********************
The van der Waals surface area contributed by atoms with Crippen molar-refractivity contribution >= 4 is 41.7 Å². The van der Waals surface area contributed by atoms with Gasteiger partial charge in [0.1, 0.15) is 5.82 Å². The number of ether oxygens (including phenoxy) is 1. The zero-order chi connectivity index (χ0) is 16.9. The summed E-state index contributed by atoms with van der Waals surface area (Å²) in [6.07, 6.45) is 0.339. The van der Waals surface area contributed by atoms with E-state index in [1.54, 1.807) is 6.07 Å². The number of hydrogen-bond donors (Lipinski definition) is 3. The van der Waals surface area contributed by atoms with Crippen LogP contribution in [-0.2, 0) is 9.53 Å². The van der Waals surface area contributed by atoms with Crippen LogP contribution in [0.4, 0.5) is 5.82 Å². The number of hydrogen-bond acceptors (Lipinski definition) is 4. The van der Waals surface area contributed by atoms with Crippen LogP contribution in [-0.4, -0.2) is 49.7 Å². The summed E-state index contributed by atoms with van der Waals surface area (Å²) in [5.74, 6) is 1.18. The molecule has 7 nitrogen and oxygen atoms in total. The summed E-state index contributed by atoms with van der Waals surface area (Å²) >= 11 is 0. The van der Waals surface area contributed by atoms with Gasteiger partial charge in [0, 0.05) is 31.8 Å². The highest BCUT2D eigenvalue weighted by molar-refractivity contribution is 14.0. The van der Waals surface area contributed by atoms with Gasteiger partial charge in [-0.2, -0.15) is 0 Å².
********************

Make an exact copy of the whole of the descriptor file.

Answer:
The van der Waals surface area contributed by atoms with Crippen molar-refractivity contribution >= 4 is 41.7 Å². The van der Waals surface area contributed by atoms with Gasteiger partial charge in [0.1, 0.15) is 5.82 Å². The number of ether oxygens (including phenoxy) is 1. The zero-order chi connectivity index (χ0) is 16.9. The summed E-state index contributed by atoms with van der Waals surface area (Å²) in [6.07, 6.45) is 0.339. The van der Waals surface area contributed by atoms with E-state index in [1.54, 1.807) is 6.07 Å². The number of hydrogen-bond donors (Lipinski definition) is 3. The van der Waals surface area contributed by atoms with Crippen LogP contribution in [-0.2, 0) is 9.53 Å². The van der Waals surface area contributed by atoms with Crippen LogP contribution in [0.4, 0.5) is 5.82 Å². The number of hydrogen-bond acceptors (Lipinski definition) is 4. The van der Waals surface area contributed by atoms with Crippen LogP contribution in [-0.4, -0.2) is 49.7 Å². The summed E-state index contributed by atoms with van der Waals surface area (Å²) in [5.74, 6) is 1.18. The molecule has 7 nitrogen and oxygen atoms in total. The summed E-state index contributed by atoms with van der Waals surface area (Å²) >= 11 is 0. The van der Waals surface area contributed by atoms with Gasteiger partial charge in [0, 0.05) is 31.8 Å². The highest BCUT2D eigenvalue weighted by molar-refractivity contribution is 14.0. The van der Waals surface area contributed by atoms with Gasteiger partial charge in [-0.2, -0.15) is 0 Å².